"One of These Days ..."


Honoree's Note: I've known and admired Ron Martin, one of my mentors, for over a decade. We met while I was living in Hawaii. Ron is one of those people who lives an authentic, no-holds-barred, making-it-happen kind of life. If you've ever said to yourself, "I'm going to do it 'one of these days' this post is a must-read for you!

***After you read this post, be sure to visit me at my new                                        home here.***

It was a lazy Saturday afternoon out at my beach house in Haleiwa, Hawaii. I was sitting on the lanai “talking story” with my client, the famed artist, Wyland. He said, “So Ron, when are you going to write a book?” My response was, “One of these days.” Wyland said, “Have you ever opened up your day timer and at the top saw the words, ‘One of these days?’” I thought, “WOW that’s heavy.” He then said, “How about right now?” Hoping to end this conversation I said, “I wouldn’t know where to start.” Wyland said, “Stand up,” which I did. He then took the chair and table from where we were sitting and dragged them out on to the lawn by the ocean. He went into my closet, picked out a hat and shirt and said, “Put these on, and sit there.” He then set up the table and went out to his car returning with his camera. He took this picture and said, "Okay, you have the cover, I am going to go home and write the foreword. All you have to do is start on chapter one." Wow, how do you get out of that?

I decided to devote two hours every Sunday morning and see where this went. It was 1996 and I was still “non-computerized” so the next morning I sat down at my desk with pen in hand staring at a blank piece of paper for a good 30 minutes before the title came to me; SUCCESS MADE EASY. I wrote that down and started writing a Table of Contents. When my two-hour commitment was up I faxed what I had written to my secretary and asked her to type it up and fax it back to me. 

The following Sunday morning I edited what she had typed and started on Chapter One. That’s the way it went for the next 10 months, edit, write, rewrite and fax. In what seemed like no time I had a manuscript about three inches thick. I found a retired high school English teacher and engaged her to help me with spelling and grammar.

When I thought that I had it finished I sent the manuscript off to Wyland for a read. He called me back a few days later and said that he had sent a copy of my manuscript to his friend Spencer Johnson who was willing to spend 20 minutes with me discussing the book.

I knew of Spencer from his famous book THE ONE MINUTE MANAGER so I was eager to meet with him expecting high praise for my book. That 20 minutes became two hours as he pointed out all of the things in there that he didn’t think anybody would be interested in. He said, “You have to write the book the reader wants to read, not the book the writer wants to write.” I left Spencer’s home quite disappointed, but determined to “fix it,” so I began tearing out pages and when done it was half the size. I sent it to Spencer again and he called saying, “Now you have a book” and he agreed to let me acknowledge him in the book.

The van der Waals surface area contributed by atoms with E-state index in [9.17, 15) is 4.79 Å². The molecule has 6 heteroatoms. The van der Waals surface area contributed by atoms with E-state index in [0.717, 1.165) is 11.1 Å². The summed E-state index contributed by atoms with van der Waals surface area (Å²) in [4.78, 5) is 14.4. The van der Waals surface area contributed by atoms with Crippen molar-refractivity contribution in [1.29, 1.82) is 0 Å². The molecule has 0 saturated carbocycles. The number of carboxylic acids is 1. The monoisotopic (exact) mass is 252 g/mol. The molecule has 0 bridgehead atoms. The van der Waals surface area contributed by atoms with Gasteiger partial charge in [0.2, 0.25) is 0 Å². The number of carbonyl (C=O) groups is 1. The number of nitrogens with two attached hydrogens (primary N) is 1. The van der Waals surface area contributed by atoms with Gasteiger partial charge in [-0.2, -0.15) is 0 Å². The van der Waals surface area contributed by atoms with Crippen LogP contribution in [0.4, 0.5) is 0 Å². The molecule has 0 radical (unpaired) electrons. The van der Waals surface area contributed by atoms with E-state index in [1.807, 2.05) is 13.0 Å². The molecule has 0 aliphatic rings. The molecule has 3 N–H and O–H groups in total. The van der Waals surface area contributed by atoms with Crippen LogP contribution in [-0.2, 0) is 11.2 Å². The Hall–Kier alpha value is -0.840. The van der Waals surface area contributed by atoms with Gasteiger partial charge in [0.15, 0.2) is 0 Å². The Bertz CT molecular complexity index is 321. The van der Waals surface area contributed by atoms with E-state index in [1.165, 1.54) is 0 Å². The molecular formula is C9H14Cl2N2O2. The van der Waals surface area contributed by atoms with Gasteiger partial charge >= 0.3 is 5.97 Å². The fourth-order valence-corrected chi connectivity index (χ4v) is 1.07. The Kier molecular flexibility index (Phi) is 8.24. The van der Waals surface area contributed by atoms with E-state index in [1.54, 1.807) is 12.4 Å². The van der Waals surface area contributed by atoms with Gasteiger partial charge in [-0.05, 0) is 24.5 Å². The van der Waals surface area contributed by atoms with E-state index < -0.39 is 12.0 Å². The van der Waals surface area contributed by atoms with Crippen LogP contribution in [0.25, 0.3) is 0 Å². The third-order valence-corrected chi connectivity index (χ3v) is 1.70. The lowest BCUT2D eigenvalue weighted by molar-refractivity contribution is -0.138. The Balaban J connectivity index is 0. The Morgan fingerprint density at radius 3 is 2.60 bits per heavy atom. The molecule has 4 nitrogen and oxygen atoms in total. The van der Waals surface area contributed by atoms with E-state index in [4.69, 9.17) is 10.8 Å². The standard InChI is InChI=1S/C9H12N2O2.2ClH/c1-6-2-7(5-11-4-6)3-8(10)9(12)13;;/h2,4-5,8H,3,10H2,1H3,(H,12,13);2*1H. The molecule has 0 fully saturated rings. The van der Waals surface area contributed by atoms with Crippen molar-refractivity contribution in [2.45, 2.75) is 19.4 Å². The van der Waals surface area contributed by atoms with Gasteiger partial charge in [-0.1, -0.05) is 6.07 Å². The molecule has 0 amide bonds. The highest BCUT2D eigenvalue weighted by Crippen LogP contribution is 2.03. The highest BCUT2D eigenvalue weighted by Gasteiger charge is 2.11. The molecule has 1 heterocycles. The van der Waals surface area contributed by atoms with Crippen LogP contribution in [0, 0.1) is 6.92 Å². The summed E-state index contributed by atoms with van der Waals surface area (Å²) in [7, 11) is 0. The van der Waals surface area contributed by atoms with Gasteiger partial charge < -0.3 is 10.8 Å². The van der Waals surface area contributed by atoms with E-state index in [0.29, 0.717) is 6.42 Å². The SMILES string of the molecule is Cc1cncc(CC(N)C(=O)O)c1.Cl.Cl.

Next I hired a graphic artist, found a publisher and ordered 5,000 hard cover books. I was looking at a $20,000 investment at this time and thought that all I need to do is sell 1,000 copies at $20 each and I’ll have my money back. I engaged a distributer to place it in bookstores priced at $23.95, and began offering “Pre-Publication” copies signed and numbered with a special seal for $20 each. I sold all 1,000 of them before my 5,000 books arrived.

Feeling pretty good about myself, I started writing RETAIL SELLING MADE EASY, then SALES MANAGEMENT MADE EASY. I co-authored PUBLIC SPEAKING MADE EASY with Pam Chambers, a known public speaking coach in Hawaii. All of this was done long hand. 10 years later I wrote E-MAIL ETIQUETTE MADE EASY on my computer. What a difference that made.

I continue to sell thousands of dollars a month worth of books and the first two have gone into several printings. All of this happened because Wyland didn’t accept my “One of These Days” excuse. I now teach that, “One who wants to finds a way, one who doesn’t finds an excuse.” Excuses are often times easier to find, but the rewards are nowhere near the same as finding a way.

Ron Martin
Success Dynamics, Inc
Honolulu, Hawaii
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